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Camera Moves, Procol Harum & More: Looking Back At Martin Scorsese’s ‘Life Lessons’

Camera Moves, Procol Harum & More: Looking Back At Martin Scorsese's 'Life Lessons'

You might consider yourself a Martin Scorsese fan, but you might not know about “Life Lessons,” his contribution to the 1989 anthology film “New York Stories.” Francis Ford Coppola and Woody Allen round out the trio of directors who submitted shorts to the project.

“Life Lessons” stars Nick Nolte as a successful abstract painter, with Rosanna Arquette as his girlfriend and live-in assistant. We meet Nolte as he is going through a creative lull. On the eve of a major show, he has no inspiration to produce any new work. When it’s reveled that Arquette’s character, who recently returned from a trip, lied to him about her whereabouts, it’s through this turmoil that Nolte can begin to create great work again.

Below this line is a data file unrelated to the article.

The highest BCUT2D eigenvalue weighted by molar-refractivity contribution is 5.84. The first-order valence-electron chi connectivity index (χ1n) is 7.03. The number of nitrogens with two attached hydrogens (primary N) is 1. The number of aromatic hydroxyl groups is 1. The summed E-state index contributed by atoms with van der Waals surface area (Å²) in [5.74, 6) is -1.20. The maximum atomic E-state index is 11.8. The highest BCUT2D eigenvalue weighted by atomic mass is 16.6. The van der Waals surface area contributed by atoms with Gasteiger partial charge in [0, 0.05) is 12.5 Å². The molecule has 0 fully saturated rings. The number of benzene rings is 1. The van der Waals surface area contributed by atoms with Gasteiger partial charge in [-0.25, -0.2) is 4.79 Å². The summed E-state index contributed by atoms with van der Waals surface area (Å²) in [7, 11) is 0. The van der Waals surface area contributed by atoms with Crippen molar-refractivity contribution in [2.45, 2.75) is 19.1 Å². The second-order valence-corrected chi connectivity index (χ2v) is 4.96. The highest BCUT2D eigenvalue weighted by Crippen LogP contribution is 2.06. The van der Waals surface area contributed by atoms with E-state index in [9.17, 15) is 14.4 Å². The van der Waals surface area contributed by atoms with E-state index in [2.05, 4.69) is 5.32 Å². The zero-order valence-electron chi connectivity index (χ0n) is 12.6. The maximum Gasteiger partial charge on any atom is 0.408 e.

Whats notable in the film is Scorsese’s innovative use of steadycam, with the camera frantically sweeping or zooming in through scenes incredibly fast. The Directors Series considers the film was a “palate cleanser” for Scorsese, coming between his controversial labor of love “The Last Temptation of Christ” and his landmark “Goodfellas.”

While the entire short isn’t online, this incredible montage of the film gives a flavor of Scorsese’s work on the movie, and it’s definitely worth a watch.

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